Possibly the strangest and most interesting aspect of Melky Cabrera’s suspension is the way the media approached the story, specifically one member of the local media: CSN Bay Area’s Giants beat reporter Andrew Baggarly.
Before I explain I want to say that I have no personal or professional problem with Baggarly. I admired his work work for the San Jose Mercury News, especially during the Giants run through the playoffs to a World Series Championship in 2010, and as far as I can tell he’s continued his stellar work after transitioning to CSN Bay Area before the 2012 season. I’ve never heard anyone question his integrity as a journalist and I’ve never had reason to do so myself.
On July 28th, 2012 Baggarly confronted Melky Cabrera after hearing rumors of a failed drug test, rumors which Cabrera denied. Later that night Baggarly posted a lengthy apology on CSN Bay Area’s site explaining his reasons for asking Cabrera flat out if he had failed a drug test and why he regretted his actions.
As it turns out Cabrera almost certainly lied to Baggarly when he denied any knowledge of a failed drug test. But really, should an experienced reporter have expected anything different? Just think of all the players who refused to admit any wrongdoing even after hard evidence of the presence of a PED in their system was presented to them. It’s hard to imagine a player admitting to drug use absent any proof. Like any beat reporter, Baggarly has to maintain relationships with those he covers so that he has access to information. So why ask Melky the question and jeopardize that relationship without any proof, especially knowing Melky was unlikely to do anything but deny it anyway?
The Giants own a sizable portion of CSN Bay Area and the Giants broadcast rights are, by far, the network’s most valuable commodity. That means that the Giants own a piece of one of the media companies that covers them, which creates at least the possibility of a conflict of interest. What if Baggarly had solid sources indicating Melky had failed a drug test, was prepared to break the news, and he only asked Melky in order to get a comment from the player for the story? And what if the Giants forced him to sit on the story and issue the apology?
The team certainly had a lot to lose if a failed drug test were to become public. At the time the Giants were already deep into trade discussions and would acquire Pence from the Phillies three days later. Had Melky’s failed drug test become public knowledge prior to the trade deadline GM’s around the league would have known that Brian Sabean was desperate to add to his team’s offense and the dynamics of any trade talks, including those with Philadelphia for Hunter Pence, would have taken a dramatic turn. In addition, the Giants could spend another 2-3 weeks selling Melky merchandise if the story was kept under wraps until the suspension was officially announced.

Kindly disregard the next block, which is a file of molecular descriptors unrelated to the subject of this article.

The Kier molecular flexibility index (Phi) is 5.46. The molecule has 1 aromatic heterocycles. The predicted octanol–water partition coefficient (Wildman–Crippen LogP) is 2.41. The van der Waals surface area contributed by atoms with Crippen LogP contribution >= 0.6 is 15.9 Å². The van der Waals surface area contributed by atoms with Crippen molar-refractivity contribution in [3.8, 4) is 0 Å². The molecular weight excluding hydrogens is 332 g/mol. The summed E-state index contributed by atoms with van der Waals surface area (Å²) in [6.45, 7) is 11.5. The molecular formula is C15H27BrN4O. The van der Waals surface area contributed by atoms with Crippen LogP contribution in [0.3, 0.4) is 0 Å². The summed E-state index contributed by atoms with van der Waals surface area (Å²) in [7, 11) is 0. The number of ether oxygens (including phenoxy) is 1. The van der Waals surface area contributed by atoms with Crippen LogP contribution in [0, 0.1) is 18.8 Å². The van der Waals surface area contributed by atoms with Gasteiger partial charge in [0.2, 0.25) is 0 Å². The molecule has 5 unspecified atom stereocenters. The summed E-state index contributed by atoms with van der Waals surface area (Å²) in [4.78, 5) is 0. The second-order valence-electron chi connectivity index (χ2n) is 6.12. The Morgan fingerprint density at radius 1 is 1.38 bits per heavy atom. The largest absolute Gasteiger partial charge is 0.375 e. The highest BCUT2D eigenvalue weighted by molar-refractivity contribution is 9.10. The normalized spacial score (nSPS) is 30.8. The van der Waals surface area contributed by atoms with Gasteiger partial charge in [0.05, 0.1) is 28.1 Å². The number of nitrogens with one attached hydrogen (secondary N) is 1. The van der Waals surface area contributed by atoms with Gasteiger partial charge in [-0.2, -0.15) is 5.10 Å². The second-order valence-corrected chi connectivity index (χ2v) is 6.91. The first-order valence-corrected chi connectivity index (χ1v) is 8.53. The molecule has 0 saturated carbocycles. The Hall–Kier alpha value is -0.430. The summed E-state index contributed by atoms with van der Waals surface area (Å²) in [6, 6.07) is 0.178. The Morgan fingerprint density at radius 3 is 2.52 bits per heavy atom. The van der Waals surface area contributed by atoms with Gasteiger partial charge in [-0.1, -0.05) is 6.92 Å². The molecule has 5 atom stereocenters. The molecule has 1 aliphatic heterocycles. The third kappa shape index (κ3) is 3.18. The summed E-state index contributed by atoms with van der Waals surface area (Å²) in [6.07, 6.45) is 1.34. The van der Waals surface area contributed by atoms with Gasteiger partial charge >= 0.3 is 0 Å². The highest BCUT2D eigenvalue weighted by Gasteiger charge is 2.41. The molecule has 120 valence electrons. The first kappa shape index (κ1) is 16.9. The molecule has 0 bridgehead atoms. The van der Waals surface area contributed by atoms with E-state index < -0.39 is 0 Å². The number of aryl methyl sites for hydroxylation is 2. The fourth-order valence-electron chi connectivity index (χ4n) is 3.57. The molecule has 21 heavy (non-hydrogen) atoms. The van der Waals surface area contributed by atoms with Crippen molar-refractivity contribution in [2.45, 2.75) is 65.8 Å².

I don’t think Larry Baer, Brian Sabean, Bruce Bochy, or anyone else with the Giants exerts any editorial control at CSN Bay Area but it’s naive to think they couldn’t if they wanted to. I don’t have any evidence of a coverup and if there was one it’s unlikely we’ll ever know about it. The broader point here is about the changing sports media landscape which has an increasingly large number of league and team owned media outlets. Each of the four major sports leagues owns their own network. Several teams, including the Yankees, Red Sox, Mets, and Giants, own at least a large portion of the networks that carry the majority of their games. These relationships aren’t going away any time soon, especially not as newspapers, the main source of independent reporting, continue to struggle.
Andrew Baggarly built a solid reputation while working for the San Jose Mercury News by being a competent reporter, a talented writer, and by being an independent journalist with no financial ties to the subjects he was covering. Given the current state of the newspaper industry I don’t blame Baggarly at all for making the move to CSN Bay Area for more stability and, most likely, much higher compensation. Nothing in life is free, and for Baggarly the price of that stability and salary is the doubt his audience may have about the authenticity of his reporting based on the relationship between CSN Bay Area and the Giants.
Maybe the Giants don’t exert any influence on the way CSN Bay Area covers the team. Maybe none of the leagues or teams that have ownership stakes in the networks that cover them exercise any editorial control. Someday, with the amount of money that is at stake, they will and when that happens it won’t be a one-time only occurrence. Maybe it already has happened, if not in San Francisco than in another part of the country and by another team or league.